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Doves were released at the Hiroshima, Japan Peace Memorial Park on August 6, 2015 to memorialize the 70th anniversary of the atomic bombing of Hiroshima. (Photo: Kazuhiro Nogi/AFP/Getty)

North Korea: How Many Wake-Up Calls Will It Take?

David Krieger

North Korea has been sounding alarms since it withdrew from the Nuclear Non-Proliferation Treaty in 2003. Its latest wake-up call in early 2016 was its fourth nuclear test. This time it claimed to have tested a far more powerful thermonuclear weapon, although seismic reports do not seem to bear this out.

North Korea has been roundly condemned for its nuclear tests, including this one. To put this in perspective, however, the US has conducted more than 1,000 nuclear tests, continues to conduct subcritical nuclear tests, has not ratified the Comprehensive Test Ban Treaty, regularly tests nuclear-capable missiles, and plans to spend $1 trillion modernizing its nuclear arsenal. The US and the other eight nuclear-armed countries are quick to point fingers at North Korea, but slow to recognize their own role in fanning the flames of nuclear catastrophe.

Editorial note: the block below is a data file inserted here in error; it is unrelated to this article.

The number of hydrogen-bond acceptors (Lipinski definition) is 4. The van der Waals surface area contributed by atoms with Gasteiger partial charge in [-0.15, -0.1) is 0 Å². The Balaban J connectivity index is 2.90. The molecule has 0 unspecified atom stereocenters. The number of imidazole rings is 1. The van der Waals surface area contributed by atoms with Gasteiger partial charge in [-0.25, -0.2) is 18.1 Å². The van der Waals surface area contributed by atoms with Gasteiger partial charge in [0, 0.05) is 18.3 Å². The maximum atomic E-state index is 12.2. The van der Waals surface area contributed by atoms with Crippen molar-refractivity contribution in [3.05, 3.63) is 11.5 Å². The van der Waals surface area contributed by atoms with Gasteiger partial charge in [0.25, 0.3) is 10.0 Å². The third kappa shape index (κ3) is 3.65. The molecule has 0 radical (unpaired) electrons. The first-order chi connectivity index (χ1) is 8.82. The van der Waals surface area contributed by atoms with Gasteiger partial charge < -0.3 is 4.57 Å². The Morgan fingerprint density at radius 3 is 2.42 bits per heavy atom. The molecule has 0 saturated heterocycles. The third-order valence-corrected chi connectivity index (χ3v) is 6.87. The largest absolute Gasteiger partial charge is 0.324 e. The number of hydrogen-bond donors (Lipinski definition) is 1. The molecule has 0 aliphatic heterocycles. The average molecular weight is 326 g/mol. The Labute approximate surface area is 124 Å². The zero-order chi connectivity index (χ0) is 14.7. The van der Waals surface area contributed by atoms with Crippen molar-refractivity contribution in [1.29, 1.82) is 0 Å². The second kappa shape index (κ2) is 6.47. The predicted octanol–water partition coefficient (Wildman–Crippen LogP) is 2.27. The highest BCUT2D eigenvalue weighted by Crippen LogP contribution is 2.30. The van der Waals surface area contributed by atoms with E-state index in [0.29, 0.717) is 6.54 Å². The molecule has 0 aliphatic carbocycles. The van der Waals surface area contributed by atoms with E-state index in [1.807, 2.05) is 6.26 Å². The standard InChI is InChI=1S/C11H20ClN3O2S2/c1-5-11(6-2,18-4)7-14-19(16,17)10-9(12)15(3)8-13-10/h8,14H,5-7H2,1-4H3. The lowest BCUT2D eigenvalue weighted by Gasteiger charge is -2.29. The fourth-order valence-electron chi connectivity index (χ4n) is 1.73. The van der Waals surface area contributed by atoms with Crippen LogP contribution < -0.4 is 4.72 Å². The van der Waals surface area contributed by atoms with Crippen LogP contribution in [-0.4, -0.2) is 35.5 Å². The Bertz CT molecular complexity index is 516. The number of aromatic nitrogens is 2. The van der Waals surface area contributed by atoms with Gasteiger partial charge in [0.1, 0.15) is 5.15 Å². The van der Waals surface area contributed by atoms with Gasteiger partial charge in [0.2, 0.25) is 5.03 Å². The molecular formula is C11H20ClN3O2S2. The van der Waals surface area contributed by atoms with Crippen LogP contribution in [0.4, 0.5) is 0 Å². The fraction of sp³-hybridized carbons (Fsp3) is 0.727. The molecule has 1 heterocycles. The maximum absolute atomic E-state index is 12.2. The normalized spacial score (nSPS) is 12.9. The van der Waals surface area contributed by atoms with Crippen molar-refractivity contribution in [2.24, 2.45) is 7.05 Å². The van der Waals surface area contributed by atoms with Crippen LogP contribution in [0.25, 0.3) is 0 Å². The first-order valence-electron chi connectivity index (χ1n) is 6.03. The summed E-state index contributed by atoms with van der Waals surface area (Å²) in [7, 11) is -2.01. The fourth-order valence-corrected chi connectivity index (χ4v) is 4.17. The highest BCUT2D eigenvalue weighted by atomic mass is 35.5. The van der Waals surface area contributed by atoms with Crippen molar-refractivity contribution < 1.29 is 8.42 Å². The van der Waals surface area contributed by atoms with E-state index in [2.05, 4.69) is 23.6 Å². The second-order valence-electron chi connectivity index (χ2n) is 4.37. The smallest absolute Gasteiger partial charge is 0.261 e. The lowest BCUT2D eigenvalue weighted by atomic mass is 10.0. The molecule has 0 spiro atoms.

What does an awakened world actually mean?

As the survivors of Hiroshima and Nagasaki have repeatedly warned, “We must abolish nuclear weapons before they abolish us.” This will require good faith negotiations to end the nuclear arms race and achieve nuclear zero. And these negotiations must be convened and led by the US and Russia, the two most powerful nuclear-armed countries in the world.

If we are not awakened by North Korea’s latest test, what will it take? What other, louder alarm is necessary for the world to come together and work toward achieving nuclear zero before nuclear weapons are used again and we all become victims of a war from which humanity will never awaken?


Our work is licensed under Creative Commons (CC BY-NC-ND 3.0). Feel free to republish and share widely.

David Krieger

David Krieger is the founder and former president of the Nuclear Age Peace Foundation, an organization that has worked since 1982 to educate and advocate for a world free of nuclear weapons.

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